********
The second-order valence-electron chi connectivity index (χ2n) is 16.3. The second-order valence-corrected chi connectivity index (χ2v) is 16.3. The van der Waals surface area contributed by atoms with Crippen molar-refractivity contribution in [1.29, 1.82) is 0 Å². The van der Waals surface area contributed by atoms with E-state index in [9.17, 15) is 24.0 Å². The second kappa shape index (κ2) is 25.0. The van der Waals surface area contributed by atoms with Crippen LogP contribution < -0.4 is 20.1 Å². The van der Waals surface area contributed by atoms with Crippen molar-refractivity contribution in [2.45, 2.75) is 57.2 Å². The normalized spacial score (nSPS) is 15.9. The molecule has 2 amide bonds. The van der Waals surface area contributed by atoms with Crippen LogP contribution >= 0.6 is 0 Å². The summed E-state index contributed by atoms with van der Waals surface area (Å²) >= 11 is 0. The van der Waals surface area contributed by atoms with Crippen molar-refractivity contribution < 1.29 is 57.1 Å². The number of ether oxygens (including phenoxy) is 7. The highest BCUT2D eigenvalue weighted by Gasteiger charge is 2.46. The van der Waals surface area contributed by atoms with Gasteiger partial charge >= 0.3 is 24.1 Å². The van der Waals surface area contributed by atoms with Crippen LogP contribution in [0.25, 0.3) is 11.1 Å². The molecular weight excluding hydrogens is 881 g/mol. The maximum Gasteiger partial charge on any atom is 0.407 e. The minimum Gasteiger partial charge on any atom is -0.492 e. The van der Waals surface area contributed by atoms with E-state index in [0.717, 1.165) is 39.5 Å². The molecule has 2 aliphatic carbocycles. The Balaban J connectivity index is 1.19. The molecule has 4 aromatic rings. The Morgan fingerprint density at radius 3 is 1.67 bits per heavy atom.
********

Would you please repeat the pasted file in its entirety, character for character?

The second-order valence-electron chi connectivity index (χ2n) is 16.3. The second-order valence-corrected chi connectivity index (χ2v) is 16.3. The van der Waals surface area contributed by atoms with Crippen molar-refractivity contribution in [1.29, 1.82) is 0 Å². The van der Waals surface area contributed by atoms with E-state index in [9.17, 15) is 24.0 Å². The second kappa shape index (κ2) is 25.0. The van der Waals surface area contributed by atoms with Crippen LogP contribution < -0.4 is 20.1 Å². The van der Waals surface area contributed by atoms with Crippen molar-refractivity contribution in [2.45, 2.75) is 57.2 Å². The normalized spacial score (nSPS) is 15.9. The molecule has 2 amide bonds. The van der Waals surface area contributed by atoms with Crippen LogP contribution >= 0.6 is 0 Å². The summed E-state index contributed by atoms with van der Waals surface area (Å²) >= 11 is 0. The van der Waals surface area contributed by atoms with Crippen molar-refractivity contribution < 1.29 is 57.1 Å². The number of ether oxygens (including phenoxy) is 7. The highest BCUT2D eigenvalue weighted by Gasteiger charge is 2.46. The van der Waals surface area contributed by atoms with Gasteiger partial charge >= 0.3 is 24.1 Å². The van der Waals surface area contributed by atoms with Crippen LogP contribution in [0.25, 0.3) is 11.1 Å². The molecular weight excluding hydrogens is 881 g/mol. The maximum Gasteiger partial charge on any atom is 0.407 e. The minimum Gasteiger partial charge on any atom is -0.492 e. The van der Waals surface area contributed by atoms with E-state index in [0.717, 1.165) is 39.5 Å². The molecule has 2 aliphatic carbocycles. The Balaban J connectivity index is 1.19. The molecule has 4 aromatic rings. The Morgan fingerprint density at radius 3 is 1.67 bits per heavy atom.